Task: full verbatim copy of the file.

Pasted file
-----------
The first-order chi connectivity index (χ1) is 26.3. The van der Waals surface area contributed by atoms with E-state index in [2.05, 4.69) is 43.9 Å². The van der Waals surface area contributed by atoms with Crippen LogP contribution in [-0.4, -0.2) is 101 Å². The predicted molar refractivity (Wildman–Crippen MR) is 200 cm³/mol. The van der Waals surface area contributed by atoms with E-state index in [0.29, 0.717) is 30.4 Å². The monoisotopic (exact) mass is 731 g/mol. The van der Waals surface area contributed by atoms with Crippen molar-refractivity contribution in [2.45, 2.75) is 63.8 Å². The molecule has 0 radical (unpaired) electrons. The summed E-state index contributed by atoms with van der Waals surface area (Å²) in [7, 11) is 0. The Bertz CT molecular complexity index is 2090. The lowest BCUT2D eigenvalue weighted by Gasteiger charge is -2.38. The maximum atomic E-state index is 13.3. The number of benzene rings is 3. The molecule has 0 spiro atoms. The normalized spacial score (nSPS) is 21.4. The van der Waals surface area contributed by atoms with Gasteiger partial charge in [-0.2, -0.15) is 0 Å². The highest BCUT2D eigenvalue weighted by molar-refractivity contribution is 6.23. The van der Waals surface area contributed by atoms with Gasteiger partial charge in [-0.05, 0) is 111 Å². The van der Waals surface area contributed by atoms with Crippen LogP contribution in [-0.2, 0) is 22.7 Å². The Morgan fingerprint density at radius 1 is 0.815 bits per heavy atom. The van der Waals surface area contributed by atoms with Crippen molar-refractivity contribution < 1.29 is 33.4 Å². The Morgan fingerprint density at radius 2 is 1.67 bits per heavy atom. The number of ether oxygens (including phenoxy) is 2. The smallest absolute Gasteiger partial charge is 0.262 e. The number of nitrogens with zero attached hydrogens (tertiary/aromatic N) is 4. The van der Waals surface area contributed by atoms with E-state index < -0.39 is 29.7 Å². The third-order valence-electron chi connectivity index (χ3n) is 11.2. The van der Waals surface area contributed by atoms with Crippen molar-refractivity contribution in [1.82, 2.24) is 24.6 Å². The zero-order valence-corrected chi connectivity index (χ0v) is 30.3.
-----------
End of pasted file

The first-order chi connectivity index (χ1) is 26.3. The van der Waals surface area contributed by atoms with E-state index in [2.05, 4.69) is 43.9 Å². The van der Waals surface area contributed by atoms with Crippen LogP contribution in [-0.4, -0.2) is 101 Å². The predicted molar refractivity (Wildman–Crippen MR) is 200 cm³/mol. The van der Waals surface area contributed by atoms with E-state index in [0.29, 0.717) is 30.4 Å². The monoisotopic (exact) mass is 731 g/mol. The van der Waals surface area contributed by atoms with Crippen molar-refractivity contribution in [2.45, 2.75) is 63.8 Å². The molecule has 0 radical (unpaired) electrons. The summed E-state index contributed by atoms with van der Waals surface area (Å²) in [7, 11) is 0. The Bertz CT molecular complexity index is 2090. The lowest BCUT2D eigenvalue weighted by Gasteiger charge is -2.38. The maximum atomic E-state index is 13.3. The number of benzene rings is 3. The molecule has 0 spiro atoms. The normalized spacial score (nSPS) is 21.4. The van der Waals surface area contributed by atoms with Gasteiger partial charge in [-0.2, -0.15) is 0 Å². The highest BCUT2D eigenvalue weighted by molar-refractivity contribution is 6.23. The van der Waals surface area contributed by atoms with Gasteiger partial charge in [-0.05, 0) is 111 Å². The van der Waals surface area contributed by atoms with Crippen LogP contribution in [-0.2, 0) is 22.7 Å². The Morgan fingerprint density at radius 1 is 0.815 bits per heavy atom. The van der Waals surface area contributed by atoms with Crippen molar-refractivity contribution < 1.29 is 33.4 Å². The Morgan fingerprint density at radius 2 is 1.67 bits per heavy atom. The number of ether oxygens (including phenoxy) is 2. The smallest absolute Gasteiger partial charge is 0.262 e. The number of nitrogens with zero attached hydrogens (tertiary/aromatic N) is 4. The van der Waals surface area contributed by atoms with E-state index < -0.39 is 29.7 Å². The third-order valence-electron chi connectivity index (χ3n) is 11.2. The van der Waals surface area contributed by atoms with Crippen molar-refractivity contribution in [1.82, 2.24) is 24.6 Å². The zero-order valence-corrected chi connectivity index (χ0v) is 30.3.